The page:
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Monthly Archives: February 2013

DOJ Wins $1 Billion Tax Shelter Case Against Dow Chemical.

The Justice Department has won a tax shelter case involving Dow Chemical, in which the company was accused of creating approximately $1 billion in phony tax deductions in a scheme designed by Goldman Sachs and lawyers at King & Spalding.

A federal court in Baton Rouge, La., on Monday rejected two tax shelter transactions entered into by Dow Chemical that purported to create approximately $1 billion in phony tax deductions. In addition to rejecting the tax benefits from the shelter transactions, Chief Judge Brian A. Jackson also imposed penalties. 

The schemes were allegedly created by Goldman Sachs and the law firm of King & Spalding, according to prosecutors, and involved creating a partnership that Dow operated out of its European headquarters in Switzerland. The case dates back to transactions Dow started in 1993 that involved patent transfers to company subsidiaries.

Chief Judge Jackson wrote in his 74-page opinion that the government was correct to reject the artificial tax benefits created by these schemes that were designed to exploit perceived weaknesses in the tax code and not designed for legitimate business reasons.

The judge noted that “tax law deals in economic realities, not legal abstractions.”
Jackson also wrote that penalties were appropriate because any reasonable and prudent person should have known that the artificial tax benefits created by the scheme were “too good to be true.”
He noted in his opinion that “Dow viewed its tax department as a profit center,” and had at its disposal “numerous lawyers and tax professionals.”

Assistant Attorney General Kathryn Keneally of the Justice Department’s Tax Division praised the Louisiana court’s opinion.

“It is offensive to all taxpayers who pay their fair share when our largest corporations believe that they can claim hundreds of millions of dollars in tax deductions that are manufactured by abusive tax schemes,” Keneally said in a statement.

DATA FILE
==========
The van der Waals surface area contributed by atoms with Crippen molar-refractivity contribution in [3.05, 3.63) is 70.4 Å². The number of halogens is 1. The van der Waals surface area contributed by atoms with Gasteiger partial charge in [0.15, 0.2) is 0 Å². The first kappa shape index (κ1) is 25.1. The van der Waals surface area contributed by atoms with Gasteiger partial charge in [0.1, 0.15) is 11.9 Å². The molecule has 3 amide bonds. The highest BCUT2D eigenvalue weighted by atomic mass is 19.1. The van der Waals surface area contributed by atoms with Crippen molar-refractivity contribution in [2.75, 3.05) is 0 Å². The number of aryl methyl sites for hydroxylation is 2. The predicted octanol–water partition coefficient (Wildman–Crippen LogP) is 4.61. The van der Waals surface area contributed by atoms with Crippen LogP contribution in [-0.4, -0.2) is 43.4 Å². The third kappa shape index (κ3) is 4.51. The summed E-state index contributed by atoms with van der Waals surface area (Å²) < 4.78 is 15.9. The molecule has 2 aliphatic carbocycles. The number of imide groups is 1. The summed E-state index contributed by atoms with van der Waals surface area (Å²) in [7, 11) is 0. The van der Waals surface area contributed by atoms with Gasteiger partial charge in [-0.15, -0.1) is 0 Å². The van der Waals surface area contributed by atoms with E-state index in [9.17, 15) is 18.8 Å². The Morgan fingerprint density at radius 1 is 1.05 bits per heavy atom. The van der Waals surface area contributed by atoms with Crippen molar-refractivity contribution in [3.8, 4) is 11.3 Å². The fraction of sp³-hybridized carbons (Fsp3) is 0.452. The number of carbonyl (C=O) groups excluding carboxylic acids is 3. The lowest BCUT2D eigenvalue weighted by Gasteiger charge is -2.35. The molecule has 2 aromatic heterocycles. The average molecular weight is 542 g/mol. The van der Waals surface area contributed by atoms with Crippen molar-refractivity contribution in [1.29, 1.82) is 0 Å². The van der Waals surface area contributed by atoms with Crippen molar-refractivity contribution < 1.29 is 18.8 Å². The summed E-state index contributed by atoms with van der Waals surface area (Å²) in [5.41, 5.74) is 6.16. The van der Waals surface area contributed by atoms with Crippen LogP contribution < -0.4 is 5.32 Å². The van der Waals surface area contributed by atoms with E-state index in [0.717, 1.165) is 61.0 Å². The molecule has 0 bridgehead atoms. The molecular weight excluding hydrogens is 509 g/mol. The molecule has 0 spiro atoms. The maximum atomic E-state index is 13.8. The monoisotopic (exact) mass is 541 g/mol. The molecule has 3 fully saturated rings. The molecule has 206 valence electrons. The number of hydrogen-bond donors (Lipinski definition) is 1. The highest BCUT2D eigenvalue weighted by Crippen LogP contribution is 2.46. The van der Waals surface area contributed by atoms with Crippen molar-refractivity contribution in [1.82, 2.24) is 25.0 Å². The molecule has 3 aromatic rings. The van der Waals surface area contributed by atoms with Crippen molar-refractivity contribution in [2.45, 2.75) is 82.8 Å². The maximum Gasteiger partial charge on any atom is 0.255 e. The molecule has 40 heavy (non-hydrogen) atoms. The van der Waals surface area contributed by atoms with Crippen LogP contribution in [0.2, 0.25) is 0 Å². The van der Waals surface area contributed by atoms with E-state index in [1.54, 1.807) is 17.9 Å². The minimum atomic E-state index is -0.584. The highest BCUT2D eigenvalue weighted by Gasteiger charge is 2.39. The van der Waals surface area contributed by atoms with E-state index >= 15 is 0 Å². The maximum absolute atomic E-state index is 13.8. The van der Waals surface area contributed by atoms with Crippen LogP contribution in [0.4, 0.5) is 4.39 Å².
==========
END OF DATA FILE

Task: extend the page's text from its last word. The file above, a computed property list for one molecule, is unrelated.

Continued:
She thanked the agents and attorneys at the Internal Revenue Service who assisted the Justice Department, as well as Tax Division trial attorneys, Thomas Sawyer, Robert Welsh, Thomas Koelbl and Philip Schreiber.

"Dow is disappointed by the trial court's decision.” The company added that it believed the judge’s opinion was not supported by the facts and applicable law and it is exploring all of its options, including appeal.
Need Solid Tax Advise Tax Will Hold Up in Court?
 Contact the Tax Lawyers at Marini & Associates, P.A.
for a FREE Tax Consultation at www.TaxAid.usor www.TaxLaw.ms
or Toll Free at 888-8TaxAid (888 882-9243).  



Read more at: Tax Times blog

Aother UBS-Related FBAR Conviction!

According to Anthony Parent -- The US Department of Justice (DOJ) scored yet another victoryin its crusade against Offshore tax evasion. Christopher B. Berg of Portola Valley, Calif. plead guilty in U.S. District Court in San Jose, California of one count of willful failure to file, in 2005, the required report of foreign bank account (FBAR) for a bank account he opened with UBS in Switzerland.  

According to the information, in 1999, Berg began working as a consultant. In 2000, Berg met with Beda Singenberger, a Swiss financial consultant, and a vice president of banking at UBS in San Francisco regarding setting up a bank account at UBS in Switzerland to shelter a portion of his consulting income from taxation.

Beginning in 2001 and continuing through 2005, funds representing $642,069 in compensation earned by Berg from consulting services were deposited by wire transfer to UBS accounts.
Berg used the money in these accounts at UBS in Switzerland to purchase a vehicle, to obtain cash while in Europe, and to pay the balance on a Eurocard he used while traveling in Europe.
Berg did not disclose the existence of his accounts at UBS in Switzerland to his certified public accountant, and did not disclose the income earned by these accounts or the consulting income deposited to the accounts.
If restitution is ordered, and Mr. Berg can’t pay, he will likely have a parallel civil tax assessment and an ugly tax problem. In order to settle the civil tax assessment with an Offer in Compromise, he must first pay the criminal restitution amount.